Tuesday, April 12, 2022

Q&A with Tim Grove




Tim Grove is the author of The World Turned Upside Down: The Yorktown Victory That Won America's Independence, a new book for older kids. His other books include Star-Spangled. A public historian, he has worked at the Smithsonian National Portrait Gallery and the Smithsonian National Museum of American History, among others. He lives in Virginia.


Q: Why did you decide to focus on Yorktown in your new book?


A: I happened upon the story of James Lafayette, an enslaved man who served as a spy for General Lafayette in the months leading up to the siege of Yorktown, Virginia. His story is not well-known and I became intrigued. After some research, I concluded the story had not been told in nonfiction for my audience.


I had visited Yorktown a few times, and had even dragged my parents to the huge bicentennial event there when I was a student. I could envision the place, something always helpful to an author. Plus, I live only a few hours away. I am also a fan of the American Revolution period and had not written about it before.


Ultimately, I decided that the story’s combination of spies and a big secret would make it appealing to my audience.


Q: How would you describe the dynamic between George Washington and General Lafayette?


A: It is often described as a father-son dynamic, but some scholars disagree with this assessment. I would not go so far as to say Washington was the father Lafayette never had and vice versa. Certainly, the unlikely friends became very close during the course of the war and mutual admiration developed between them.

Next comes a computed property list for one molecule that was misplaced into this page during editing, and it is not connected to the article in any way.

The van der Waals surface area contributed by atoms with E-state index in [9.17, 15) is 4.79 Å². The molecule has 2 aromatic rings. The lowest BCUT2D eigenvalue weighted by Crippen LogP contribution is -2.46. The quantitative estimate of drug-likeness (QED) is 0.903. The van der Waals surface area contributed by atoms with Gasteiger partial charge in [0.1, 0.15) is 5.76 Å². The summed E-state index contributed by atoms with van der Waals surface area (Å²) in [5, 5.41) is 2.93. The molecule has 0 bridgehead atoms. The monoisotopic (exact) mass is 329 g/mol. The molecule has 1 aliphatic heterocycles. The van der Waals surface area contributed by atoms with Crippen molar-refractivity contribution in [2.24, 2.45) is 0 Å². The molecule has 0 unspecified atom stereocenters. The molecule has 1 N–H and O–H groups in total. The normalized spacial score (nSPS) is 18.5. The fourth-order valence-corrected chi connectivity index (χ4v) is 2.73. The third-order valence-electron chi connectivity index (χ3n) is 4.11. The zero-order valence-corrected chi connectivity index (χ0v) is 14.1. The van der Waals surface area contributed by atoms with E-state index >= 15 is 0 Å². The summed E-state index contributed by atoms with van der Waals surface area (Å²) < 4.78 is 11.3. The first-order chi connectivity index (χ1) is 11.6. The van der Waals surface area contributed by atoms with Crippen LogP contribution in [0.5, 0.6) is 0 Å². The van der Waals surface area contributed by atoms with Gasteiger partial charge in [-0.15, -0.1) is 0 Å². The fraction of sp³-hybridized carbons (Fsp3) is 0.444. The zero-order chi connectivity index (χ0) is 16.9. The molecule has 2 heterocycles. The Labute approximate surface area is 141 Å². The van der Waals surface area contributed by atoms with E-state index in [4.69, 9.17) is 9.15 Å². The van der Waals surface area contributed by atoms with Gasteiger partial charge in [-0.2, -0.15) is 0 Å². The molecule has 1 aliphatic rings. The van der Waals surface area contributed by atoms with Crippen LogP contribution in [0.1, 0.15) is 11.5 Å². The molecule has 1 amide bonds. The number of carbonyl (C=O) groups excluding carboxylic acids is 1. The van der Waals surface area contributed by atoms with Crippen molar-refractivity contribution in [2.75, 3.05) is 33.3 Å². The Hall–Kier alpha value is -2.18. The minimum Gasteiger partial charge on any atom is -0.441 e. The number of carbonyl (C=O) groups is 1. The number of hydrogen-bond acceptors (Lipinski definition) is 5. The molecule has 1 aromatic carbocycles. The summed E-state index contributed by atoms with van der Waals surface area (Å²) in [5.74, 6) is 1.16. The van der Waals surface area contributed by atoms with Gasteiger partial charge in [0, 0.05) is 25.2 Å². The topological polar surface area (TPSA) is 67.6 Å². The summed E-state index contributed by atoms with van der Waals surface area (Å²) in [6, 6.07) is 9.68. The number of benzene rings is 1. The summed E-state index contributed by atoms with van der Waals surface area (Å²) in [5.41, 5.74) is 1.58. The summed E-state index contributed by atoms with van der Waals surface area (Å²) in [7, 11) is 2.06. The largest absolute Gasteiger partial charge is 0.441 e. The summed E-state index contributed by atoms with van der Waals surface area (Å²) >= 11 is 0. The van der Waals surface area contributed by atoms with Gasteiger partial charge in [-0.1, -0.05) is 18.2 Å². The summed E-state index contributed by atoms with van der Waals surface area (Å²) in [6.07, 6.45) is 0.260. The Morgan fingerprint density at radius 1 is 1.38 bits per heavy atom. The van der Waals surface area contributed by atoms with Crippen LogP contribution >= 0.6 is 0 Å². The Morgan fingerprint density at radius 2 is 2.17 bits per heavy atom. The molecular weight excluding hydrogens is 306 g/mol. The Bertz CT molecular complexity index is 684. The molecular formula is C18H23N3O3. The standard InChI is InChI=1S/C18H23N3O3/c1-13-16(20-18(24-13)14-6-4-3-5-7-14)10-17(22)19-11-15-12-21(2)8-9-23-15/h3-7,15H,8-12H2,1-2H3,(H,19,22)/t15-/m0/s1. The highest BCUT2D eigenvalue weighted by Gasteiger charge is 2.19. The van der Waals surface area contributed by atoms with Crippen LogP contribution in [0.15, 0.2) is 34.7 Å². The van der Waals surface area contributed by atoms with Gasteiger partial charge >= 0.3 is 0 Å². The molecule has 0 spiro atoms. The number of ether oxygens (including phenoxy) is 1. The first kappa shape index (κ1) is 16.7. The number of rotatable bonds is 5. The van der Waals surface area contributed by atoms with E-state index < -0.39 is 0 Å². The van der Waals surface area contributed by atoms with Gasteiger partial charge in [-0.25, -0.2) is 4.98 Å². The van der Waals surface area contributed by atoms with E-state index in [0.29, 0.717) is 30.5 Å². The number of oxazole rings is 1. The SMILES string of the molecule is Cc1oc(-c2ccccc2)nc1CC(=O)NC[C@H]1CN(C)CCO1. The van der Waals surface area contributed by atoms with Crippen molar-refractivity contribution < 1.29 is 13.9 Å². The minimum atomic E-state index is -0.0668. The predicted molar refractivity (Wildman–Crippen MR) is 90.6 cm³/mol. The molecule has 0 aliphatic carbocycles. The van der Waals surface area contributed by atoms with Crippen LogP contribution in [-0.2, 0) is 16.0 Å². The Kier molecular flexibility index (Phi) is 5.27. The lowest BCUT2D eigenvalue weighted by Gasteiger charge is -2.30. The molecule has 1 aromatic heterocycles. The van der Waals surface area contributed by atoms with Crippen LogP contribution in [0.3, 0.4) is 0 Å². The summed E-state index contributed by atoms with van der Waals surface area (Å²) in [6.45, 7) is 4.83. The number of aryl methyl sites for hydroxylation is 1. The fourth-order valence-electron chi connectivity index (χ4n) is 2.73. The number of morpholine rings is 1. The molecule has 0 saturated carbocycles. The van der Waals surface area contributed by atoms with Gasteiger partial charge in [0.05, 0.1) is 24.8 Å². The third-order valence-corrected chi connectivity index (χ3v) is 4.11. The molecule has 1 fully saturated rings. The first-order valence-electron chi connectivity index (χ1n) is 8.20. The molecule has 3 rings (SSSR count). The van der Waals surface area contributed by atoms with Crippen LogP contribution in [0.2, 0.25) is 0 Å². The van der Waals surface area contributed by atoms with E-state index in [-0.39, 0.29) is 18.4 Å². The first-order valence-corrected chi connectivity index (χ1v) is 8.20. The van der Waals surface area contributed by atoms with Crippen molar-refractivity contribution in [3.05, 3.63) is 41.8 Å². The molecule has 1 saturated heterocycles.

Both have such interesting life stories and their contributions to the birth of the United States cannot be underestimated. A friendship forged during such an intense time in history can understandably grow deep.


Q: How did you research the book, and did you learn anything that especially surprised you?


A: I read many books and traveled twice to Yorktown, where I toured the battlefield and the town with a National Park Service interpreter. I visited the American Revolution Museum and its encampment area and watched cannon firing demonstrations.


I also camped out in the excellent library of the Jamestown-Yorktown Foundation and consulted with the historian there.


I even met with the actors who portray James Lafayette and the Marquis de Lafayette at Colonial Williamsburg. If readers want to “meet” James and Lafayette, Williamsburg offers programs at various points during the year and has posted a few videos online.


I‘ll mention two topics that surprised me.


First, James’ story was the big surprise for me and how, even after serving as a spy and risking his life, he had to fight for his freedom. The historical evidence telling James’ story remains sparse.


I so wish I could have been there and listened to the conversations between Lafayette and James. The worlds they came from were so completely different. What did they talk about?